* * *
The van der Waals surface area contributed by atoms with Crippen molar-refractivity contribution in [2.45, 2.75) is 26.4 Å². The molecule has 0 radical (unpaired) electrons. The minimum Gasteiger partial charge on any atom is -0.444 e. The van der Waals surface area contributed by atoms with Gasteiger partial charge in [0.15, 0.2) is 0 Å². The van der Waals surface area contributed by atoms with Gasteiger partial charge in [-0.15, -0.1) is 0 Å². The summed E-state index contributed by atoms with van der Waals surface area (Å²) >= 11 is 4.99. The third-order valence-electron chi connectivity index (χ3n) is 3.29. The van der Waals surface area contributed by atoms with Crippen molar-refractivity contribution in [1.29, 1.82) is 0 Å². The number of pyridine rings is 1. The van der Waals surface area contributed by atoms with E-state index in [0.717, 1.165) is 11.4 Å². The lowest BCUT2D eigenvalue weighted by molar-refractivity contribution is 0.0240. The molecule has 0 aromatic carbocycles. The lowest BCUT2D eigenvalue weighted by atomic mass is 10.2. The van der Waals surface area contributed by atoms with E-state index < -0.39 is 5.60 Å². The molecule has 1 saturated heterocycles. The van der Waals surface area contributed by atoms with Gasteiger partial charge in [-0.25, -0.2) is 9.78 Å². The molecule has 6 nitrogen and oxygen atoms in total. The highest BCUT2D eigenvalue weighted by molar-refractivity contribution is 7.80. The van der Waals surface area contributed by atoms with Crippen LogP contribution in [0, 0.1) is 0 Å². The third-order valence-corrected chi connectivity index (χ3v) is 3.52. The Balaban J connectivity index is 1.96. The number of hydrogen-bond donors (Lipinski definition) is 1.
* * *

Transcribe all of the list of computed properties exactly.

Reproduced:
The van der Waals surface area contributed by atoms with Crippen molar-refractivity contribution in [2.45, 2.75) is 26.4 Å². The molecule has 0 radical (unpaired) electrons. The minimum Gasteiger partial charge on any atom is -0.444 e. The van der Waals surface area contributed by atoms with Gasteiger partial charge in [0.15, 0.2) is 0 Å². The van der Waals surface area contributed by atoms with Gasteiger partial charge in [-0.15, -0.1) is 0 Å². The summed E-state index contributed by atoms with van der Waals surface area (Å²) >= 11 is 4.99. The third-order valence-electron chi connectivity index (χ3n) is 3.29. The van der Waals surface area contributed by atoms with Crippen molar-refractivity contribution in [1.29, 1.82) is 0 Å². The number of pyridine rings is 1. The van der Waals surface area contributed by atoms with E-state index in [0.717, 1.165) is 11.4 Å². The lowest BCUT2D eigenvalue weighted by molar-refractivity contribution is 0.0240. The molecule has 0 aromatic carbocycles. The lowest BCUT2D eigenvalue weighted by atomic mass is 10.2. The van der Waals surface area contributed by atoms with E-state index < -0.39 is 5.60 Å². The molecule has 1 saturated heterocycles. The van der Waals surface area contributed by atoms with Gasteiger partial charge in [-0.25, -0.2) is 9.78 Å². The molecule has 6 nitrogen and oxygen atoms in total. The highest BCUT2D eigenvalue weighted by molar-refractivity contribution is 7.80. The van der Waals surface area contributed by atoms with Crippen LogP contribution in [0, 0.1) is 0 Å². The third-order valence-corrected chi connectivity index (χ3v) is 3.52. The Balaban J connectivity index is 1.96. The number of hydrogen-bond donors (Lipinski definition) is 1.